“We realized that there’s nothing that can compare to a live conversation with a rabbi or rebbetzin,” Cunin said, noting that Chabad sought to recreate the accessibility and the guidance offered by the outreach organization’s global network of centers.

“We wanted to take that energy and that phenomenon and apply it to the Internet,” Cunin said.

In addition to Greenberg, other locals working shifts on the Web site are Rabbi Eyal Rav-Noy of the Institute for Jewish Literacy and Rabbi Yisroel Schochet of Long Beach. Rabbi Simcha Backman, site manager and director of Chabad of Glendale, and his staff keep the interchange live around the clock by enlisting Chabad rabbis in Israel, Canada, Taiwan, Uruguay, Australia and New Zealand.

Traffic at AskMoses.com passed the millionth-visitor mark over Passover. With more than 1,000 conversations taking place each day, Chabad will add six additional sites in Hebrew, Russian, Spanish, French, Italian and German, with a total of 420 rabbis online. The first of these international sites, based in Argentina, will be up within three months.

“The Internet is a miracle,” Cunin said. “It’s amazing that we can be connected and share info like that.”

Visit AskMoses.com 24 hours a day, every day except Shabbat at www.askmoses.com.

Also taking flight on the Web is a new page established by Orthodox Union (OU). Each week, subscribers receive e-mails on the weekly Torah portion and upcoming Jewish holidays (www.ou.org/forms/shshreg.asp). Links also connect visitors with candlelighting times, a rundown of OU kosher-certified products, recipes and trivia questions.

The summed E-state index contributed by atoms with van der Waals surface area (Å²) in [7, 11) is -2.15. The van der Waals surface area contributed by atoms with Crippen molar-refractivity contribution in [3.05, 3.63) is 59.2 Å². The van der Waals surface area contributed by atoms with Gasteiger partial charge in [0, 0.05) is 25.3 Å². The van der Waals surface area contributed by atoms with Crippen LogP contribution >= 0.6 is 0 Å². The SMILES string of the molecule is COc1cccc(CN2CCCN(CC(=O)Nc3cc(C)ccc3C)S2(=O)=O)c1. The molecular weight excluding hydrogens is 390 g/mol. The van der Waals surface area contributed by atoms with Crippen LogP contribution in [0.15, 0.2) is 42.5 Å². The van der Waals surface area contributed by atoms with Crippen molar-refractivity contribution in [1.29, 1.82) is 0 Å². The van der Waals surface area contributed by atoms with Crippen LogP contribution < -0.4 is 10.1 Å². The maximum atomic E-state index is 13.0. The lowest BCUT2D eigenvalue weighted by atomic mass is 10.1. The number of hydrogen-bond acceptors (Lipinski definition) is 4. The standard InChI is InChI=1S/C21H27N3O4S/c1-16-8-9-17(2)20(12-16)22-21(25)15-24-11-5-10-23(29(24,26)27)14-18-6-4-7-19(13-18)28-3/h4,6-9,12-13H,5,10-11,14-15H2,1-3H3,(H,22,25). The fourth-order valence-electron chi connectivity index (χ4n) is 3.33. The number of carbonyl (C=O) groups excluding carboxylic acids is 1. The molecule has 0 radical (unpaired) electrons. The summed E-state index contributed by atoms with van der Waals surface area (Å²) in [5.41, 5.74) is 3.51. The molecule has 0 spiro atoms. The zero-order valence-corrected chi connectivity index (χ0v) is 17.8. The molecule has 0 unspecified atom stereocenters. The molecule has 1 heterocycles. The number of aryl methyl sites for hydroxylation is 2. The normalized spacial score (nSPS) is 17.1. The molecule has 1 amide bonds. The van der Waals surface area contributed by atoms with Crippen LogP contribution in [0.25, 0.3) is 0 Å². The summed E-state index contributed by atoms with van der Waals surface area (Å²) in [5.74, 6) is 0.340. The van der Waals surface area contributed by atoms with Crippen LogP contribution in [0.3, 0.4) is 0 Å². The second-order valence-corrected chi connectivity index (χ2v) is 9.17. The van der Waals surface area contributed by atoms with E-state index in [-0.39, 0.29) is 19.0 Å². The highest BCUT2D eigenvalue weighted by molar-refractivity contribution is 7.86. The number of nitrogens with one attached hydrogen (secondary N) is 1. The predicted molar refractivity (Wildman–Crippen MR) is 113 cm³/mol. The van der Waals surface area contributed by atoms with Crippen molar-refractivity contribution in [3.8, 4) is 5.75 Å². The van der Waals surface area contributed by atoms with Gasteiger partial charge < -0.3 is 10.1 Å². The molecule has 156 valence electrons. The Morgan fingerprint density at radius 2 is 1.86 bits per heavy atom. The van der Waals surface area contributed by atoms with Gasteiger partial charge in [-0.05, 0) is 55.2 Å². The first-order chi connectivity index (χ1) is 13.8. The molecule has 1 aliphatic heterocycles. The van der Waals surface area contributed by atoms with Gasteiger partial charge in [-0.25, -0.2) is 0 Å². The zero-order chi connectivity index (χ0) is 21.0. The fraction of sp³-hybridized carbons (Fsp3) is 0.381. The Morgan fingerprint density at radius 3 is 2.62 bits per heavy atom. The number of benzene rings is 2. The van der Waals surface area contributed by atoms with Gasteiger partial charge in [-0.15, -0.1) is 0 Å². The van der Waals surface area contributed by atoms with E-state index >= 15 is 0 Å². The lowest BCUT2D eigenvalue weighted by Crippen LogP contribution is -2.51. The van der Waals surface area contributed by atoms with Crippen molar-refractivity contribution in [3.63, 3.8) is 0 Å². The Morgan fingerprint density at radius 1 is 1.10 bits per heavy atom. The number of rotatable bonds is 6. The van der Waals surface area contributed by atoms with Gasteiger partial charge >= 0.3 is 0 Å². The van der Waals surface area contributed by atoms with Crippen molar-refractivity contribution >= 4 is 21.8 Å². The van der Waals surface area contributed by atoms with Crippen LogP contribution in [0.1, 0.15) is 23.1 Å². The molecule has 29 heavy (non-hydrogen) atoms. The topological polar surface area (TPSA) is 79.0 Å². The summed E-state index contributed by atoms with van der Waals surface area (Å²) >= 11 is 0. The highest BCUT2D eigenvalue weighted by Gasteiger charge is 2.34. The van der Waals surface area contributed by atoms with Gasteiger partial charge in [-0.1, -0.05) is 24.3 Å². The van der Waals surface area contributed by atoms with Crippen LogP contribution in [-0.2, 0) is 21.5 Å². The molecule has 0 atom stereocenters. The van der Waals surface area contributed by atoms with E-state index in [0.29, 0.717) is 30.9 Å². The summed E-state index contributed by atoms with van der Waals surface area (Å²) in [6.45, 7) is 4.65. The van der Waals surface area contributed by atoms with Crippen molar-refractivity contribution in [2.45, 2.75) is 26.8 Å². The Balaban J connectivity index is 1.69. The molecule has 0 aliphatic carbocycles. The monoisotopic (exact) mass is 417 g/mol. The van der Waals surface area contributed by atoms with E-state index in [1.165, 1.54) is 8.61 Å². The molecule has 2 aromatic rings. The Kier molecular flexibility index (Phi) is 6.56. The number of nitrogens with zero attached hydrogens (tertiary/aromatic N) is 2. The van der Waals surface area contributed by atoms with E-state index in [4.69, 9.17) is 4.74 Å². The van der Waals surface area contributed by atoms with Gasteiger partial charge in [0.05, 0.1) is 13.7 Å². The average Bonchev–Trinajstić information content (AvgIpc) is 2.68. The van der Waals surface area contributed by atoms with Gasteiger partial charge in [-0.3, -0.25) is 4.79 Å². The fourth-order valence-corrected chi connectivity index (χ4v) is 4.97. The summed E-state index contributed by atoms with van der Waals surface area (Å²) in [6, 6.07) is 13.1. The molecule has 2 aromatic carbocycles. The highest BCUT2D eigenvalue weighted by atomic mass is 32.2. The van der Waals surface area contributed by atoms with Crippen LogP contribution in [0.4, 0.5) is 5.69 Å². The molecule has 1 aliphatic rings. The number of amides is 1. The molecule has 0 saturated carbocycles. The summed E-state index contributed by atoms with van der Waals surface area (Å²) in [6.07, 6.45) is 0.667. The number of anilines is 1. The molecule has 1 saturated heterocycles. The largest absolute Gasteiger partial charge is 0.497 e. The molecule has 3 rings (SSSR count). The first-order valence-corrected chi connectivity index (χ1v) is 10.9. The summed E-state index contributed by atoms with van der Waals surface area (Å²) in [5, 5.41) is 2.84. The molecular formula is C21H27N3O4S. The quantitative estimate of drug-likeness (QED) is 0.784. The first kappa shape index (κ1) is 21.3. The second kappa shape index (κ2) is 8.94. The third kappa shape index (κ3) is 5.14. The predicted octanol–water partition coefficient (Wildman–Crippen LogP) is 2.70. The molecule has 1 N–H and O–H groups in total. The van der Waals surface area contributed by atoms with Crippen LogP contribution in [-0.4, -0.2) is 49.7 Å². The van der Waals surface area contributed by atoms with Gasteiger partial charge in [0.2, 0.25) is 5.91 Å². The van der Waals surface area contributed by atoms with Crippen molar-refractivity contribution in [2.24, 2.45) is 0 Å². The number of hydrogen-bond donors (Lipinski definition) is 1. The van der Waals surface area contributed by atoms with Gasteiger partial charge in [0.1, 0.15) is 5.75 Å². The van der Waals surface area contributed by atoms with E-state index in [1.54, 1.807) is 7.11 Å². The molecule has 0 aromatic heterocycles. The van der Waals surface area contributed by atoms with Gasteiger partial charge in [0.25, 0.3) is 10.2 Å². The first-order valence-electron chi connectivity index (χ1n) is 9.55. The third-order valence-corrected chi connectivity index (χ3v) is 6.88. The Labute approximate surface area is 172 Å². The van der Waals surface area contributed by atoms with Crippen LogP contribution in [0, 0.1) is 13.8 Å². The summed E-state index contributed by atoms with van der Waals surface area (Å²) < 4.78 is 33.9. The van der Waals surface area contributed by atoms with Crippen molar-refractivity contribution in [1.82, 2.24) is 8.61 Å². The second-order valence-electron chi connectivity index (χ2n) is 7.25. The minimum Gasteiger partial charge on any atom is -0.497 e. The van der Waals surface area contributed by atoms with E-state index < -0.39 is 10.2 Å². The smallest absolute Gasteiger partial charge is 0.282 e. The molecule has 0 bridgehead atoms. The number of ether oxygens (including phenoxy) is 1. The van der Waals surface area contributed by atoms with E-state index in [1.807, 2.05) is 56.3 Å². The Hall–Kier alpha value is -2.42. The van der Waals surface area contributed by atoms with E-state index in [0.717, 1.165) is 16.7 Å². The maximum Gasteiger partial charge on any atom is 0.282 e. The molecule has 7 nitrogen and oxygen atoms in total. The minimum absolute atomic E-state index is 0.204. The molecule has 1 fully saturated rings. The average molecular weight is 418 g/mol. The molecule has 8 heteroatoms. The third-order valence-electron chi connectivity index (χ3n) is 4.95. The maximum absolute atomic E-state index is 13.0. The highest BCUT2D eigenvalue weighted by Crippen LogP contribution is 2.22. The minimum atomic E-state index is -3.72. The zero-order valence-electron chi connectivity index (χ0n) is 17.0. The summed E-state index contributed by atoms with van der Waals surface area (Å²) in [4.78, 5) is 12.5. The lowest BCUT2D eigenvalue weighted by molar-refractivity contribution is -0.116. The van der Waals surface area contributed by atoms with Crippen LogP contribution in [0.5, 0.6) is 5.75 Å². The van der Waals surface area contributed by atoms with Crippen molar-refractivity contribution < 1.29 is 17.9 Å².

Visit the OU’s Shabbat Shalom at www.ou.org/shabbat/ .

Rosh HaShana Sites (5762 – 2001)


Selected Rosh HaShana Sites (5762 – 2001)

Aish HaTorah – High Holidays Ohr Somayach: Rosh Hashanah OU Presents Rosh HaShanah Torah Tots: Fun & Games Chabad: The Jewish New Year Project Genesis: Elul & Rosh HaShana Card 4 Israel (Biggest Rosh HaShana Card) The Time is Today (about Life) My Hebrew Dictionary – Rosh Hashana Related Words Akhlah: Children’s Learning Network (includes the blessings) The J Site: Rosh Hashana Coloring Pages and Hebrew Songs Jewish Heritage Magazine: Rosh HaShanah 613.org – Jewish Torah Audio (real audio) Virtual Jerusalem: Rosh Hashana Everything Jewish: Rosh HaShanna – The Jewish New Year Uncle Eli’s Rosh Hashana and Yom Kippur Prayer Book Beith David Presents the Yam’im Nora’im Rosh HaShanah @ JTS < Jewish Community Online: Rosh Hashanah Judaism 101: Rosh HaShana WZO: Holidays with a twist JA Pedagogic Center: Tishrei Festivals Holidays.Net: High Holidays on the Net Celebrate with JOI: Rosh Hashanah Torah From Dixie: Rosh Hashana Articles NCSY: Rosh Hashana Articles Virtual Beit Midrash: Rosh HaShana Journal (2000) Virtual Jewish World: Rosh Hashanah Jewish Magnes Museum: Sounding the Shofar Rosh Hashonoh Gateway Misrash Ben Ish Hai (Sepharadim customs) Jewish Studies: High Holiday Handbook

Hebrew Sites

Galim: Rosh Hashana Short Hebrew Essays on Rosh Hashana Bar-Ilan Essays on Rosh Hashana Daat: Rosh Hashana Torah Articles Maale: Rosh Hashana Articles Torah Outreach Program: Rosh Hashana

Recipes

RFCJ Jewish Recipe Archives – Rosh Hashana Jewish-Food High Holidays Archive